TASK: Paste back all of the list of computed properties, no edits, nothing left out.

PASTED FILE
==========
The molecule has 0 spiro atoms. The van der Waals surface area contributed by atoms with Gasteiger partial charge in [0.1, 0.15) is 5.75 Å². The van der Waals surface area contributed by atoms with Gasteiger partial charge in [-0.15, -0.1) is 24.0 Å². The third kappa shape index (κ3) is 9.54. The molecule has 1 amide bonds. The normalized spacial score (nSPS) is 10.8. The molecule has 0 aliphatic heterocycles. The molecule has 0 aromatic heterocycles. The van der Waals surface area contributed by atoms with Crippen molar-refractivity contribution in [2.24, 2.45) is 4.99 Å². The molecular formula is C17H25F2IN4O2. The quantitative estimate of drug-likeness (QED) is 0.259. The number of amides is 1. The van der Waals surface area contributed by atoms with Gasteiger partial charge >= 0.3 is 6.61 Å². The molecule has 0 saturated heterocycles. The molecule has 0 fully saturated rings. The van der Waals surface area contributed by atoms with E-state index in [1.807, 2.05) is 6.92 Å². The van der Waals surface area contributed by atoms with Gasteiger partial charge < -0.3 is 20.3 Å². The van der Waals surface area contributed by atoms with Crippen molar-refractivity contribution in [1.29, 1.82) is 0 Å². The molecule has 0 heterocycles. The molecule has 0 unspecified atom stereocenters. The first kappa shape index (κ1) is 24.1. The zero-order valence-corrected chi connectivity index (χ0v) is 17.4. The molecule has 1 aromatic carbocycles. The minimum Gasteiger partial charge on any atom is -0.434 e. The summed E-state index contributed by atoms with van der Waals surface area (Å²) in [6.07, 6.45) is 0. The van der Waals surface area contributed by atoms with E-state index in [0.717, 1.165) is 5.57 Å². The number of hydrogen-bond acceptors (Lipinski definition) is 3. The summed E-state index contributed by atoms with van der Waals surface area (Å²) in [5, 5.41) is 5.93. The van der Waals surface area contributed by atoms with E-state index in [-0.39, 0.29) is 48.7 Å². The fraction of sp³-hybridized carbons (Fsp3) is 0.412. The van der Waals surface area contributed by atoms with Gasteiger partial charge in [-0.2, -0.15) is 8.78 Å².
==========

The molecule has 0 spiro atoms. The van der Waals surface area contributed by atoms with Gasteiger partial charge in [0.1, 0.15) is 5.75 Å². The van der Waals surface area contributed by atoms with Gasteiger partial charge in [-0.15, -0.1) is 24.0 Å². The third kappa shape index (κ3) is 9.54. The molecule has 1 amide bonds. The normalized spacial score (nSPS) is 10.8. The molecule has 0 aliphatic heterocycles. The molecule has 0 aromatic heterocycles. The van der Waals surface area contributed by atoms with Crippen molar-refractivity contribution in [2.24, 2.45) is 4.99 Å². The molecular formula is C17H25F2IN4O2. The quantitative estimate of drug-likeness (QED) is 0.259. The number of amides is 1. The van der Waals surface area contributed by atoms with Gasteiger partial charge >= 0.3 is 6.61 Å². The molecule has 0 saturated heterocycles. The molecule has 0 fully saturated rings. The van der Waals surface area contributed by atoms with E-state index in [1.807, 2.05) is 6.92 Å². The van der Waals surface area contributed by atoms with Gasteiger partial charge < -0.3 is 20.3 Å². The van der Waals surface area contributed by atoms with Crippen molar-refractivity contribution in [1.29, 1.82) is 0 Å². The molecule has 0 heterocycles. The molecule has 0 unspecified atom stereocenters. The first kappa shape index (κ1) is 24.1. The zero-order valence-corrected chi connectivity index (χ0v) is 17.4. The molecule has 1 aromatic carbocycles. The minimum Gasteiger partial charge on any atom is -0.434 e. The summed E-state index contributed by atoms with van der Waals surface area (Å²) in [6.07, 6.45) is 0. The van der Waals surface area contributed by atoms with E-state index in [0.717, 1.165) is 5.57 Å². The number of hydrogen-bond acceptors (Lipinski definition) is 3. The summed E-state index contributed by atoms with van der Waals surface area (Å²) in [5, 5.41) is 5.93. The van der Waals surface area contributed by atoms with E-state index in [-0.39, 0.29) is 48.7 Å². The fraction of sp³-hybridized carbons (Fsp3) is 0.412. The van der Waals surface area contributed by atoms with Gasteiger partial charge in [-0.2, -0.15) is 8.78 Å².